UCS2 is better than UTF8 internally because it counts unicode characters faster than UTF8. Every character is juest 2 bytes, instead of 1, 2, 3 or even 4 bytes.

In python:

    len(u'汉字') == 2
    len( '汉字') == 4 # or maybe 6, it varies based on console encoding and CPython options
    len(u'汉字'.encode('utf8')) == 6

I don't really think you can argue that UCS2 is better than UTF-8, because UCS2 is simply broken. It's not a reliable way to encode unicode characters. It's like arguing that my Ferrari which is currently on fire is a better car than your Lamborghini (which is not.) I mean, they do each have their merits, but a flaming car is not useful to anyone.

I think this is probably semantics, but I just wanted to point that out in case anyone is confused, which would be understandable because this shit is whack.

Why do you want to count Unicode characters? Why do you care if it is fast to do so? Why would you ever need to use character-based string indexing?

UTF-16 solves problems that don't exist.

(Honestly, I would love it if someone could explain what the purpose of counting characters is, because I don't know why you'd ever do that, except when you're posting to Twitter.)

Be careful not to confuse UTF-16 and UCS-2. UTF-16 is a variable-width encoding, so using it doesn't actually make counting anything easier. UCS-2 is fixed-width, and evil. With UCS-2 you can easily count the number of code points, as long as they fall in the BMP (!), but this is not the same as counting graphemes.

It's not a common use case, but I've had to do it. Luckily, it's fairly easy:

    int count_multibytes_encountered(char *text, unsigned long len) {
        int count = 0;
        for (int i = 0; i < len; i++) {
            if ((*(text+i) & 0b10000000) == 0b10000000 &&       // check if it's a multi-char byte
                (~*(text+i) & 0b01000000) == 0b01000000) {      // and check that it's not a leading byte
        return count;


You will never define an unambiguous way to index into a Unicode string by "characters" with less than 10 pages of specification. When two sides of the API interpret this contract differently, a security vulnerability is a very possible outcome.

Use unambiguous delimiters, JSON, XML, or even byte offsets into normalized UTF-8 instead. But don't do this please.

If you make an API, please don't do this. If you have to include indexes into a Unicode string, then make them indexes into a binary string in a known encoding. This works equally well for all encodings, and won't tempt people to do something as preposterous as using UCS-2.

Such an API could easily indicate bytes in a UTF-8 string instead.

> Why do you want to count Unicode characters?

Text editing and rendering. Some parts of the system cannot simply treat Unicode text as an opaque binary hunk of information.

> Why do you care if it is fast to do so?

Efficient full text search that can ignore decorative combining characters.

> Text editing and rendering

Unless you're working entirely in fixed point characters (and you probably aren't, given that even fixed-width systems like terminal emulators use double-wide glyphs sometimes), you need to know the value of each character to know its width. That involves the same linear scan over the string that is required to calculate the number of glyphs in a variable-width encoding.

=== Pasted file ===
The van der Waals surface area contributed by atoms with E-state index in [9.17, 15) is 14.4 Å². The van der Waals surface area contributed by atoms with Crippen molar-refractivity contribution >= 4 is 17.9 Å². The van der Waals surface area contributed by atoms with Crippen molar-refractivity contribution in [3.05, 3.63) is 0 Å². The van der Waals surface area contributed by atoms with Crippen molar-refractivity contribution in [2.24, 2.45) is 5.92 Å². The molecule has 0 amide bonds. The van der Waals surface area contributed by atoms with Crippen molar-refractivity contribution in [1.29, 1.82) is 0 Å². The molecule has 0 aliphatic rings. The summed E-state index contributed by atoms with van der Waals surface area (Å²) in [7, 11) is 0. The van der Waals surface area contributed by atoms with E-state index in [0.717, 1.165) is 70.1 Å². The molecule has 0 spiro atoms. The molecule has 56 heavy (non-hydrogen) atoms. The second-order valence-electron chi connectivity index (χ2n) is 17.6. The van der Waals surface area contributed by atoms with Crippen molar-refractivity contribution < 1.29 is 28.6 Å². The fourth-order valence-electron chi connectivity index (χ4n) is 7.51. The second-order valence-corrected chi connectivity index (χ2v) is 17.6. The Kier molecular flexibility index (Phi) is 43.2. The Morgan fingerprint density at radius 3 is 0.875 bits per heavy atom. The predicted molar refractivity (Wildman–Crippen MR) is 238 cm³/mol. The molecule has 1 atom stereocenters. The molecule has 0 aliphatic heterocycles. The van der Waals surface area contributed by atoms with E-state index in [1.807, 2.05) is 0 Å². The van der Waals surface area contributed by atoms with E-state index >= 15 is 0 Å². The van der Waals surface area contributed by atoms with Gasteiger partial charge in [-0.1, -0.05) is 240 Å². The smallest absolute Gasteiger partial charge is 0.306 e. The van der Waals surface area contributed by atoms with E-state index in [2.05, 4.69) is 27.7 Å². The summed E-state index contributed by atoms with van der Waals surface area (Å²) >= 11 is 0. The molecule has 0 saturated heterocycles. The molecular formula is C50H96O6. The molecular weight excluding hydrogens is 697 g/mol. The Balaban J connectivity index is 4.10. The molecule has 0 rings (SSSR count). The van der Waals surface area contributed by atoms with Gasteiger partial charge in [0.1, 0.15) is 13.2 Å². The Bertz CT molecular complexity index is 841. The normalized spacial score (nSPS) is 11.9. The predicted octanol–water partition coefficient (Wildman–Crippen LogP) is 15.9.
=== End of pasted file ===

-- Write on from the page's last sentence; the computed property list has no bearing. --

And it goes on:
If you implement naïve Aho-Corasick text search over one-byte characters, it works without modification on UTF-8 text. It does not ignore combining characters, but UCS-2 also features combining characters (c.f. other comments in this same thread), so no matter what encoding you use, you must first normalize the Unicode text and the search string before you compare for equivalence (or compatibility, which is a looser notion than equality for Unicode code point sequences.)

> Text editing and rendering. Some parts of the system cannot simply treat Unicode text as an opaque binary hunk of information.

Except these parts of the system have to work on unicode glyphs (rendered characters) which will span multiple codepoints anyway, so counting codepoints remains pointless. The only use it has is knowing how much codepoints you have. Yay.

How does fast character counting help with full-text search?

The best search algorithms can skip ahead upon a mismatch. A variable-length encoding requires branch instructions in the inner loop, leading to pipeline flushes and potentially dramatic slow down.

This is incorrect. Searching text with a variable-length encoding does not require extra branch instructions. If you're searching through UTF-8 text, you can just pretend it's a bunch of bytes and search through that.

This isn't counting problems with normalization, of course. You will have to put your needle and haystack both into the same normalization form before searching. But you had to do that anyway.

> Why do you want to count Unicode characters?

Because, there are other countries which use more than English language?

I fucking hate you ascii-centric ignorant morons sometimes, you know, for example

- display welcome message character by character fro left to right

- Extract the first character because it's always the surname

- catch two non-ascii keyword and find its index in a string

In the first example, should I just put byte by byte, which displays as garbage, and suddenly three bytes become a recognizable character?

Could you not have communicated your examples without the hostility?

I think you misunderstand. I wasn't asking why Unicode characters should be counted instead of bytes or ASCII characters, I was asking why you would even want to count characters at all.

> I fucking hate you ascii-centric ignorant morons


> You ignorant, arrogant fuck.

This is why I quit posting under an alias, so I wouldn't be tempted to say such things.

> display welcome message character by character fro left to right